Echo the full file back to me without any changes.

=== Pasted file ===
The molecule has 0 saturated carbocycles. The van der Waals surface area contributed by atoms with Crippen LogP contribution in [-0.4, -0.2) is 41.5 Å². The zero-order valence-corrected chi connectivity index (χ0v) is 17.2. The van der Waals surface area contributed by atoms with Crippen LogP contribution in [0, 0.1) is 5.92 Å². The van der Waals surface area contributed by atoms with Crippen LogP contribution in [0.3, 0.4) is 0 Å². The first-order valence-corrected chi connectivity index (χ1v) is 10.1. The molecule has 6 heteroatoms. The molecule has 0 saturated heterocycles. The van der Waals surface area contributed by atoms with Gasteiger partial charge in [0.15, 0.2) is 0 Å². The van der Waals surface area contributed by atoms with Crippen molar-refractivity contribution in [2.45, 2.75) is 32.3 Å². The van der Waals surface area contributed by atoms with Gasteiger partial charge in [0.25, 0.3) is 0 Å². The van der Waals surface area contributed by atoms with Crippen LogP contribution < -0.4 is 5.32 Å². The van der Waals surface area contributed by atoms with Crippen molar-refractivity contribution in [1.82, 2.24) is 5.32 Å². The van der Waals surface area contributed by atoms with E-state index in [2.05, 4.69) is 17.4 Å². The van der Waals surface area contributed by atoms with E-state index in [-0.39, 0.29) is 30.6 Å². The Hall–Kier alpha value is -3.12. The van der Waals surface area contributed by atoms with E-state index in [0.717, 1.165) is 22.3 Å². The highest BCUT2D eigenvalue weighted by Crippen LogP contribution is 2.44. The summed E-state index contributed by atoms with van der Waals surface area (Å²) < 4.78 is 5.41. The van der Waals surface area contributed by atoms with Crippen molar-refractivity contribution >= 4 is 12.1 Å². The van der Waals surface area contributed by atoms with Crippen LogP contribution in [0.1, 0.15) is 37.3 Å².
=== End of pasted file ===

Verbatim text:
The molecule has 0 saturated carbocycles. The van der Waals surface area contributed by atoms with Crippen LogP contribution in [-0.4, -0.2) is 41.5 Å². The zero-order valence-corrected chi connectivity index (χ0v) is 17.2. The van der Waals surface area contributed by atoms with Crippen LogP contribution in [0, 0.1) is 5.92 Å². The van der Waals surface area contributed by atoms with Crippen LogP contribution in [0.3, 0.4) is 0 Å². The first-order valence-corrected chi connectivity index (χ1v) is 10.1. The molecule has 6 heteroatoms. The molecule has 0 saturated heterocycles. The van der Waals surface area contributed by atoms with Gasteiger partial charge in [0.15, 0.2) is 0 Å². The van der Waals surface area contributed by atoms with Crippen molar-refractivity contribution in [2.45, 2.75) is 32.3 Å². The van der Waals surface area contributed by atoms with Gasteiger partial charge in [0.25, 0.3) is 0 Å². The van der Waals surface area contributed by atoms with Crippen LogP contribution < -0.4 is 5.32 Å². The van der Waals surface area contributed by atoms with Crippen molar-refractivity contribution in [1.82, 2.24) is 5.32 Å². The van der Waals surface area contributed by atoms with E-state index in [2.05, 4.69) is 17.4 Å². The van der Waals surface area contributed by atoms with E-state index in [-0.39, 0.29) is 30.6 Å². The Hall–Kier alpha value is -3.12. The van der Waals surface area contributed by atoms with E-state index in [0.717, 1.165) is 22.3 Å². The highest BCUT2D eigenvalue weighted by Crippen LogP contribution is 2.44. The summed E-state index contributed by atoms with van der Waals surface area (Å²) < 4.78 is 5.41. The van der Waals surface area contributed by atoms with Crippen molar-refractivity contribution >= 4 is 12.1 Å². The van der Waals surface area contributed by atoms with Crippen LogP contribution in [0.1, 0.15) is 37.3 Å².